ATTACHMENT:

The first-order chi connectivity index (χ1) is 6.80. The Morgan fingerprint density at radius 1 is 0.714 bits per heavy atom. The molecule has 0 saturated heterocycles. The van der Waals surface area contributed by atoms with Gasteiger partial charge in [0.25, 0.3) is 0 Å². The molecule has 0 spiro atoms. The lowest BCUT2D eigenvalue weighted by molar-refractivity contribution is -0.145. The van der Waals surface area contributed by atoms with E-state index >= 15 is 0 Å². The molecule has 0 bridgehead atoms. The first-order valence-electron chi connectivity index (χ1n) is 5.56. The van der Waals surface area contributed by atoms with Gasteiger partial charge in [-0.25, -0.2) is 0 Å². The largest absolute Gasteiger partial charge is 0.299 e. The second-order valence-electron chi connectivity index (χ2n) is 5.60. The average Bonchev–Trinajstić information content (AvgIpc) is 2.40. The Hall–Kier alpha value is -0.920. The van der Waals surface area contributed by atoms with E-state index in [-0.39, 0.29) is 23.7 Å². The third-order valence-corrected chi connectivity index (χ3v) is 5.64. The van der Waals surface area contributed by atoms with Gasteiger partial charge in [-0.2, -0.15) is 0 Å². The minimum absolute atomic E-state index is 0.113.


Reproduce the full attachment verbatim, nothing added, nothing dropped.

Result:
The first-order chi connectivity index (χ1) is 6.80. The Morgan fingerprint density at radius 1 is 0.714 bits per heavy atom. The molecule has 0 saturated heterocycles. The van der Waals surface area contributed by atoms with Gasteiger partial charge in [0.25, 0.3) is 0 Å². The molecule has 0 spiro atoms. The lowest BCUT2D eigenvalue weighted by molar-refractivity contribution is -0.145. The van der Waals surface area contributed by atoms with E-state index >= 15 is 0 Å². The molecule has 0 bridgehead atoms. The first-order valence-electron chi connectivity index (χ1n) is 5.56. The van der Waals surface area contributed by atoms with Gasteiger partial charge in [-0.25, -0.2) is 0 Å². The largest absolute Gasteiger partial charge is 0.299 e. The second-order valence-electron chi connectivity index (χ2n) is 5.60. The average Bonchev–Trinajstić information content (AvgIpc) is 2.40. The Hall–Kier alpha value is -0.920. The van der Waals surface area contributed by atoms with E-state index in [-0.39, 0.29) is 23.7 Å². The third-order valence-corrected chi connectivity index (χ3v) is 5.64. The van der Waals surface area contributed by atoms with Gasteiger partial charge in [-0.2, -0.15) is 0 Å². The minimum absolute atomic E-state index is 0.113.